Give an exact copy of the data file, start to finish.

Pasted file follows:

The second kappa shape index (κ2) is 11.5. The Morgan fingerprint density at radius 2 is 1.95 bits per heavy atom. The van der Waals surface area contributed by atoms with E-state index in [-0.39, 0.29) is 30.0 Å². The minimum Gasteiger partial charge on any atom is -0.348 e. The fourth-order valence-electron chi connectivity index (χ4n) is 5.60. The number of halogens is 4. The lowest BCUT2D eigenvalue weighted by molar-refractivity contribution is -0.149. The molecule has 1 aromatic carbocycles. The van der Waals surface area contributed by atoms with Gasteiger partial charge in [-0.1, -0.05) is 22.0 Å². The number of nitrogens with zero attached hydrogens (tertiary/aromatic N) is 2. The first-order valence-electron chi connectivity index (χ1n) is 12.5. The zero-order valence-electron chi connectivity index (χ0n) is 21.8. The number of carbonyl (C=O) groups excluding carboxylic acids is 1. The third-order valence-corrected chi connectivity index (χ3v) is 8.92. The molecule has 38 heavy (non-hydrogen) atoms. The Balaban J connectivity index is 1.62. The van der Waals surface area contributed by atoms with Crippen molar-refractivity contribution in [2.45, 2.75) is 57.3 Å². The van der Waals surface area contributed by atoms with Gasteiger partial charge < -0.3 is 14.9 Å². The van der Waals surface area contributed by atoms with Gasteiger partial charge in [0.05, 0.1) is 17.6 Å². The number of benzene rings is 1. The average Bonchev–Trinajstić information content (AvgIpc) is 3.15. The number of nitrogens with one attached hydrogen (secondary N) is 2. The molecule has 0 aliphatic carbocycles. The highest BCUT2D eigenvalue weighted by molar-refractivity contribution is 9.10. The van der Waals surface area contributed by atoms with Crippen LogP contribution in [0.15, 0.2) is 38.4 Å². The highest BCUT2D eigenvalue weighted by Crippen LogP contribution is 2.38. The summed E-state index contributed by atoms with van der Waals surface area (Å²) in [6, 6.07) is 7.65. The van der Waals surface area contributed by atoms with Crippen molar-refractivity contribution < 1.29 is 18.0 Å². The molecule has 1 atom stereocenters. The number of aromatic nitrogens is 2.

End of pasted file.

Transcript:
The second kappa shape index (κ2) is 11.5. The Morgan fingerprint density at radius 2 is 1.95 bits per heavy atom. The van der Waals surface area contributed by atoms with E-state index in [-0.39, 0.29) is 30.0 Å². The minimum Gasteiger partial charge on any atom is -0.348 e. The fourth-order valence-electron chi connectivity index (χ4n) is 5.60. The number of halogens is 4. The lowest BCUT2D eigenvalue weighted by molar-refractivity contribution is -0.149. The molecule has 1 aromatic carbocycles. The van der Waals surface area contributed by atoms with Gasteiger partial charge in [-0.1, -0.05) is 22.0 Å². The number of nitrogens with zero attached hydrogens (tertiary/aromatic N) is 2. The first-order valence-electron chi connectivity index (χ1n) is 12.5. The zero-order valence-electron chi connectivity index (χ0n) is 21.8. The number of carbonyl (C=O) groups excluding carboxylic acids is 1. The third-order valence-corrected chi connectivity index (χ3v) is 8.92. The molecule has 38 heavy (non-hydrogen) atoms. The Balaban J connectivity index is 1.62. The van der Waals surface area contributed by atoms with Crippen molar-refractivity contribution in [2.45, 2.75) is 57.3 Å². The van der Waals surface area contributed by atoms with Gasteiger partial charge < -0.3 is 14.9 Å². The van der Waals surface area contributed by atoms with Gasteiger partial charge in [0.05, 0.1) is 17.6 Å². The number of benzene rings is 1. The average Bonchev–Trinajstić information content (AvgIpc) is 3.15. The number of nitrogens with one attached hydrogen (secondary N) is 2. The molecule has 0 aliphatic carbocycles. The highest BCUT2D eigenvalue weighted by molar-refractivity contribution is 9.10. The van der Waals surface area contributed by atoms with Crippen LogP contribution in [0.15, 0.2) is 38.4 Å². The highest BCUT2D eigenvalue weighted by Crippen LogP contribution is 2.38. The summed E-state index contributed by atoms with van der Waals surface area (Å²) in [6, 6.07) is 7.65. The van der Waals surface area contributed by atoms with Crippen molar-refractivity contribution < 1.29 is 18.0 Å². The molecule has 1 atom stereocenters. The number of aromatic nitrogens is 2.